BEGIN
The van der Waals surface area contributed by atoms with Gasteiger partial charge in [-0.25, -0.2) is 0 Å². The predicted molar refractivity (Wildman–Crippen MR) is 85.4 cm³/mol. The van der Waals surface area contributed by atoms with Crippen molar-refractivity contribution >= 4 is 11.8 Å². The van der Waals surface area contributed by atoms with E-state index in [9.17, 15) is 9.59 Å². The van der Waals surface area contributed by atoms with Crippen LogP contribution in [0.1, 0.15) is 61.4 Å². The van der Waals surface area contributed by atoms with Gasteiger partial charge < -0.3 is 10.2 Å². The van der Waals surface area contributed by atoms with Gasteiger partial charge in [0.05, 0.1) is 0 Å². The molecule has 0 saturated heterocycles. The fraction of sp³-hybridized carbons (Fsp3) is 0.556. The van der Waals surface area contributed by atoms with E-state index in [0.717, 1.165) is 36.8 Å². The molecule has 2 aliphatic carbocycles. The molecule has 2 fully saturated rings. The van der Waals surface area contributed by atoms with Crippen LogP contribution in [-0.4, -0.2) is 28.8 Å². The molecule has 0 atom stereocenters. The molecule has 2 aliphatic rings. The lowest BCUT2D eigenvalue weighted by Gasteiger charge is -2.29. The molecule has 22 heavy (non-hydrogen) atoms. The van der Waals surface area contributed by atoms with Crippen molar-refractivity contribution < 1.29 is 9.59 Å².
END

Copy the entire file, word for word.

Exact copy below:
The van der Waals surface area contributed by atoms with Gasteiger partial charge in [-0.25, -0.2) is 0 Å². The predicted molar refractivity (Wildman–Crippen MR) is 85.4 cm³/mol. The van der Waals surface area contributed by atoms with Crippen molar-refractivity contribution >= 4 is 11.8 Å². The van der Waals surface area contributed by atoms with E-state index in [9.17, 15) is 9.59 Å². The van der Waals surface area contributed by atoms with Crippen LogP contribution in [0.1, 0.15) is 61.4 Å². The van der Waals surface area contributed by atoms with Gasteiger partial charge < -0.3 is 10.2 Å². The van der Waals surface area contributed by atoms with Gasteiger partial charge in [0.05, 0.1) is 0 Å². The molecule has 0 saturated heterocycles. The fraction of sp³-hybridized carbons (Fsp3) is 0.556. The van der Waals surface area contributed by atoms with E-state index in [0.717, 1.165) is 36.8 Å². The molecule has 2 aliphatic carbocycles. The molecule has 2 fully saturated rings. The van der Waals surface area contributed by atoms with Crippen LogP contribution in [-0.4, -0.2) is 28.8 Å². The molecule has 0 atom stereocenters. The molecule has 2 aliphatic rings. The lowest BCUT2D eigenvalue weighted by Gasteiger charge is -2.29. The molecule has 22 heavy (non-hydrogen) atoms. The van der Waals surface area contributed by atoms with Crippen molar-refractivity contribution < 1.29 is 9.59 Å².